The appointment of a managing agent is one of the most important decisions that trustees of a body corporate can make, says Bill Rawson, Chairman of the Rawson Property Group.
“The efficiency and initiative of a managing agent – or the lack of these virtues – can make or break a sectional title development,” said Rawson. “I have seen cases where a good managing agent has added value year-by-year to the units under his control and other cases where they have steadily declined in value simply because the managing agent was not the right person for the job.”
An associate of his who owns some 400 sectional title units, said Rawson, had gone so far as to draw up a list of developments in which he will not invest in until there is a change in the managing agent.
The cardinal sins of a weak managing agent, he said, are falling behind on levy collections and failing to keep the property in a good condition.
“And believe me, despite the negative publicity put out on the levy collections subject, this can be prevented by a good agent.”
“Our experience in Rawson Rentals has been that there are managing agents who see their role as simply being one of responding to complaints and dealing with them accordingly. However, a good managing agent will be proactive: he will continually look for and find ways of improving the scheme. These need not be expensive: a coat of paint here or a few new tiles there, a new canopy or a new gate can all help and the great thing is that these improvements should be ongoing and carried out regularly.”
Gardens, in particular, said Rawson, need continuous care, improvement and replanting. Upgrades here have, in his experience, radically transformed the image and value of certain sectional title developments.
“If you really want to see how good or bad a managing agent is, take a look at the garden. Competent agents will see to it that they are well watered, attractive, neat and continuously improved. Bad agents will allow them to look like a tattered park.”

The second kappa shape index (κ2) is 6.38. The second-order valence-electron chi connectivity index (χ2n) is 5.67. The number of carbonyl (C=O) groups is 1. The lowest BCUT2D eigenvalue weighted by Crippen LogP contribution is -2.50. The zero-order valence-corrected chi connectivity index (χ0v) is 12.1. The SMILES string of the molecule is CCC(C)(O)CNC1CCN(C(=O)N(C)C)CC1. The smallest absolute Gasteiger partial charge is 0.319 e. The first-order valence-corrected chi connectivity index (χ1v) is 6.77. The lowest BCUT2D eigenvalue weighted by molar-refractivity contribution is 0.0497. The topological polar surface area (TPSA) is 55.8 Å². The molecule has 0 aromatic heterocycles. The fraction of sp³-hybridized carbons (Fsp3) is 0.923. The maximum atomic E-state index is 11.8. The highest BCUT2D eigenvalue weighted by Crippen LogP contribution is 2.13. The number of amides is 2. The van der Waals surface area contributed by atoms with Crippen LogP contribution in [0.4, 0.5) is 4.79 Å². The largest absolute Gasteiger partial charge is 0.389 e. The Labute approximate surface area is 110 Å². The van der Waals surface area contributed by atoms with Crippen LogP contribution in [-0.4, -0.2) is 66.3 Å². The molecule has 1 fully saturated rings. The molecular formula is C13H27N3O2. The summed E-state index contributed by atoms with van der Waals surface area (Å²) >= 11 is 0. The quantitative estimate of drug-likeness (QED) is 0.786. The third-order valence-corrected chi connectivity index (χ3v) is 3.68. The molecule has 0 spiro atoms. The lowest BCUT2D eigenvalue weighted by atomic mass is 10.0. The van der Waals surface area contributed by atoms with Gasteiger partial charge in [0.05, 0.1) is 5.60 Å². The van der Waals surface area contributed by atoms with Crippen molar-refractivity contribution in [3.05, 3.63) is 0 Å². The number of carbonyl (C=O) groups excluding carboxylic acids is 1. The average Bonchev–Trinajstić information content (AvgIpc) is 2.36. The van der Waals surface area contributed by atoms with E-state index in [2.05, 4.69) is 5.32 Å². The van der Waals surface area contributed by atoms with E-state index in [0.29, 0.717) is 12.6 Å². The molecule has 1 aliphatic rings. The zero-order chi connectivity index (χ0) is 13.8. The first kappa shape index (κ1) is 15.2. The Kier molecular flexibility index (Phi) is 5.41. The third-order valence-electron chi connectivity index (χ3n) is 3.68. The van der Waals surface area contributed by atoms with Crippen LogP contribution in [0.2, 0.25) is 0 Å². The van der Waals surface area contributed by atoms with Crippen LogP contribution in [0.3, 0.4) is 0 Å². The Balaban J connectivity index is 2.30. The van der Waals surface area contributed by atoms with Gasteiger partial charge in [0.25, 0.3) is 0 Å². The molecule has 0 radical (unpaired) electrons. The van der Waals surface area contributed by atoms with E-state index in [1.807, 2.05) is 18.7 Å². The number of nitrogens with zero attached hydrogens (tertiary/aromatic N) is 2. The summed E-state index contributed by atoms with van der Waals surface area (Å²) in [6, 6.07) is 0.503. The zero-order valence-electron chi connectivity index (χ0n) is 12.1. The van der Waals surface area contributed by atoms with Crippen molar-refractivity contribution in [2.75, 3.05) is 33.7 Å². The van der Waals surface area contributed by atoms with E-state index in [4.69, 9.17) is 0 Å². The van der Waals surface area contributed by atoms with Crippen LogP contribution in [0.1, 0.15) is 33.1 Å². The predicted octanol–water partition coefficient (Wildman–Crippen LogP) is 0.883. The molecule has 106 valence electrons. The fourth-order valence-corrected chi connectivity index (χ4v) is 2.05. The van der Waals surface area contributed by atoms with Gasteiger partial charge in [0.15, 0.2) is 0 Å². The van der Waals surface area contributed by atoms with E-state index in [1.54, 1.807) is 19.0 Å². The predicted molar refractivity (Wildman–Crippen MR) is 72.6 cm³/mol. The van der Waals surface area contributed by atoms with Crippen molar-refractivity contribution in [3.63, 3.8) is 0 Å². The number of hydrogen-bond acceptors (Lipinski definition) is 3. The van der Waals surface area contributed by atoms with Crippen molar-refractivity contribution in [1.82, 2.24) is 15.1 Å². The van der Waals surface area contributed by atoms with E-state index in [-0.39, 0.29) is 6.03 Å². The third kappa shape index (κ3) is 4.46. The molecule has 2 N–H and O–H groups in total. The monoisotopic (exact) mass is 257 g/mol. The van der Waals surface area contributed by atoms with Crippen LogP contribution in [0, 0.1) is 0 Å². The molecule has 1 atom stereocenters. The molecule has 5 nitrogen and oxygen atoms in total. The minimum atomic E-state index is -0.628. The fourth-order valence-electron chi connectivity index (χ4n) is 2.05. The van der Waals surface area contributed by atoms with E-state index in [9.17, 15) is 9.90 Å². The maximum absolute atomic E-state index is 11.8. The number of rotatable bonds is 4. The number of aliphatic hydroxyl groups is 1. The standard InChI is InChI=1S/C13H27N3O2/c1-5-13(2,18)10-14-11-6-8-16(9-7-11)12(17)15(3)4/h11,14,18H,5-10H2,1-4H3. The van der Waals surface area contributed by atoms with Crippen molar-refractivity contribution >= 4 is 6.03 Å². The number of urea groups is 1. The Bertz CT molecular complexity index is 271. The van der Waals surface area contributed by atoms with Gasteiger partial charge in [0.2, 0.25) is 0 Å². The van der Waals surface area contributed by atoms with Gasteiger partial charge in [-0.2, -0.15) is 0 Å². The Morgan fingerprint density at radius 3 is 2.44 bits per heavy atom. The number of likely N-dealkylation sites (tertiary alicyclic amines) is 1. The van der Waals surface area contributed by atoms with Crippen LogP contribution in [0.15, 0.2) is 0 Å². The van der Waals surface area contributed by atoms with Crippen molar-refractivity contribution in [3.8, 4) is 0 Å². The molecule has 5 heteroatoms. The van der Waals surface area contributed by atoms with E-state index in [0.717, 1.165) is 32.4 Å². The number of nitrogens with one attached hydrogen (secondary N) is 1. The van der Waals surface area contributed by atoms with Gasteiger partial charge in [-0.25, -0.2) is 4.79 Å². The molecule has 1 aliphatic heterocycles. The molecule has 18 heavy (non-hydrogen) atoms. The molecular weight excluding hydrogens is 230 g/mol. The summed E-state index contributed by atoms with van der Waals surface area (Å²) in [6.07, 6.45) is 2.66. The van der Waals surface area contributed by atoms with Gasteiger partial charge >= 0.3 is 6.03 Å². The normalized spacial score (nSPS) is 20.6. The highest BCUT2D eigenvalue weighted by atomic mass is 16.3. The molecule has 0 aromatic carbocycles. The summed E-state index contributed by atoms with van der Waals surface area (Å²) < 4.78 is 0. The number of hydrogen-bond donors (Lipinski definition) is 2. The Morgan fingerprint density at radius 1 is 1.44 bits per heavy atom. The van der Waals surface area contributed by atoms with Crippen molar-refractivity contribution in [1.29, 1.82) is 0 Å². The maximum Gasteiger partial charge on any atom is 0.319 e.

Good managing agents, said Rawson, will usually ensure that adequate increases in levies are made year–by–year to ensure that the scheme can be kept in tip-top condition. Weak agents, he said, will often give into their trustees or members’ requests to keep levies at their current levels – “but this never works and it can only lead to the rapid deterioration of the scheme”.
In appointing an agent, added Rawson, it is essential to find a true professional, one who is familiar with the Sectional Title Act, generally applied house rules and who knows what fees are acceptable for caretakers, maintenance staff, repairers, gardeners and security teams.
“All too often, when the trustees start looking for a managing agent they will appoint, say, a retired schoolmaster or an academic rather than someone who has experience in this field. Then, when it becomes clear that this person is not equipped for the job, despite his high intelligence, it is very often difficult to get rid of him.”
“Then again some good managing agents are lumbered with so many units to care for that even though they are conscientious, they simply cannot cope as efficiently as they would like to. This, too, can result in a development losing value. In general, therefore, the principle to be followed is to find a good agent and to be prepared to pay enough money to ensure that the scheme which you are involved in is kept in excellent conditions at all times.”
Article By: www.rawsonproperties.com
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